Poems 4

This poem is based on one of my favorite poems, an old English ballad, “The Ballad of Sir Patrick Spens,” written by an unknown author in the 1200s or 1300s.  It documents, in poetic form, an unsuccessful voyage, undertaken by a sailing crew in winter weather, when the King of Scotland ordered Sir Patrick Spens and his men to sail to Norway in connection with a royal wedding. Sir Patrick and his crew evidently sailed to Norway without incident but did not return, capsizing in the North Sea in rough weather.

The original poem is to my mind one of the most accurate and bitterly ironic commentaries on the hazards of working in the service of the country’s top political leader. In my version the authoritative situation of the King is represented by the command at MACV, the Saigon headquarters of military missions in Vietnam during the Vietnam war, and the hazardous mission is undertaken by a C-130 crew trying to deliver a planeload of ammunition to a group of besieged Army troops in the A Shau Valley northwest of Da Nang.  Like the original ballad, it is based on an actual mission, except that this event occurred during the Vietnam War.

If you will compare the original version of the ballad with mine, you will see that I have shamelessly copied not only its rhyme scheme and phraseologies but have borrowed its general scenario and several key moments and situations in the poem as well.  I’m not happy about some of the rhymes in the poem and will continue to tinker with it.

 

The Ballad of Lieutenant Patrick Spence

The Colonels sit in old MACV
Drinking their Budweiser cold
“Oh where will we find good pilot
To fly this mission bold?”

“Our army men need help real bad.
They hardly held the camp last night
The Viet Cong who own the green A Shau,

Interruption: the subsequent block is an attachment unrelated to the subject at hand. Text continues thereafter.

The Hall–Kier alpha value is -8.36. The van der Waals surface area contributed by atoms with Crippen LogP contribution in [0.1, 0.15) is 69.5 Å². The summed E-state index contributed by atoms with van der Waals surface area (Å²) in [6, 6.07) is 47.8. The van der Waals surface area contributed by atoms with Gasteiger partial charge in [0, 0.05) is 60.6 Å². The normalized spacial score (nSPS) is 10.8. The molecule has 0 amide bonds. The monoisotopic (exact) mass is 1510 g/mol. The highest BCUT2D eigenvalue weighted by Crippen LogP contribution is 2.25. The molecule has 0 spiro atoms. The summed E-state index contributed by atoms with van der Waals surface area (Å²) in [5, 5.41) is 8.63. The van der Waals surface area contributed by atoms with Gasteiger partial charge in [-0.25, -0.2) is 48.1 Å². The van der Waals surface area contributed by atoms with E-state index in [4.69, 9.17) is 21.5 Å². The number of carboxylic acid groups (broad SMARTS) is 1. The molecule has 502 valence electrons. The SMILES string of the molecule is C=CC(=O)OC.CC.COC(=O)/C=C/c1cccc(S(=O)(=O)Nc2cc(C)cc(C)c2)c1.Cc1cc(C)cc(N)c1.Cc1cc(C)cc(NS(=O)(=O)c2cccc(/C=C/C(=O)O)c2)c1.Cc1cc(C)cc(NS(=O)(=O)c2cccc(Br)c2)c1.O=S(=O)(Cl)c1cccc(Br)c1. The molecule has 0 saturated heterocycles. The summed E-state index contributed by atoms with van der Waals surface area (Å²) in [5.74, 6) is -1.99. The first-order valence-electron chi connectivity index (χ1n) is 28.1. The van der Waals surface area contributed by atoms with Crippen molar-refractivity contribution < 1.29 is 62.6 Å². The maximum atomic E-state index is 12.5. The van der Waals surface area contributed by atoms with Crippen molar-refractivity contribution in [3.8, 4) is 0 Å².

Are pressing home the fight”

Then up and spoke a trim O-6
With a few days more to go:
“We need an eager pilot, one
Who’s brave and suitably gung-ho.”

The colonels all are flying desks,
Working a four-hour day
The majors are in Bangkok
Drawing their combat pay

The captains are drinking in the bar
Making the bar maids scream
Staneval are on easy runs
To Naha or the Philippines.

“We need a man who will take the task
And never question why.
Who’s the best man to do this job?
Who loves this Vietnam sky?”

The call went out to the ALCEs
From Bien Hoa to Cam Ranh;
To review their lists, to see
Who might be the lucky man.

Then a voice came faintly through
From the distant Ocean coast:
“Lieutenant Spence can drop the goods
Among the hostile host.”

The Colonels cheered to hear these words
They gave a mighty shout
Their plan had found the man
To help the army out

The Duty Officer has drawn the route,
And sent for Lieutenant Spence
His crew is on the Da Nang ramp
Looking a little tense

When Spence first read the frag he laughed
As if he’d heard a joke
The second time he read it through
His voice began to choke

“You’ll climb above the Khe Sanh hills
Then fly from south to north
Come down to one thousand feet
Drop it, and go for all you’re worth.”

“’The weather’s fine, the ground fire’s light,
you can wave as you go by.’”
(In Saigon the colonels dance
Where they never have to fly)

He called his men, their faces grim
He had them gather near
He wanted to encourage them
And alleviate their fear

“We’ll climb across the western hills
Then fly high above the trees.
We’ll line up on the signal
And drop our load with ease”

“Our load is coming out right now—
Four pallets of small arms ammo
When I give the red light, open the ramp,
The green light, send the load below”

But what did Saigon know
About the weather in the north
Where thick clouds were dropping low
And skies were dark as death

The pilot leveled just above the trees
No higher could he fly
An easy target for those below
Waiting to shoot the sky

Undaunted by conditions dread
They steadily came ahead
The VC fired from all around
The dark air streaked with red

The army men on the ground beneath
Prepared to catch the drop
But when the guns began to fire
They knew there was no hope

One engine stopped, one burst in fire
One left a smoking trail
The sturdy ship with its promise bright
Soon began to fail

The C-130 tilted then
A dark shape above the green
The jungle rose and took it in
As if it had never been

Too suddenly it struck the earth
Too quickly did it blow
Too bad five men were gone
In the hellish glow

The smoke and clouds together grew
Could not be told apart
The soldiers scarce had time to mourn
As the forest air grew dark

The wives and girls and mothers
The families of the men
Can view the decorations but not the crew
Who flew with Lieutenant Spence

The papers will scarce record
The efforts of these few
Another Vietnam mission flown
By the airmen of a cargo crew

The MACV Colonels sign the log
Their files they start to screen
To find another stalwart group
To fly to the A Shau green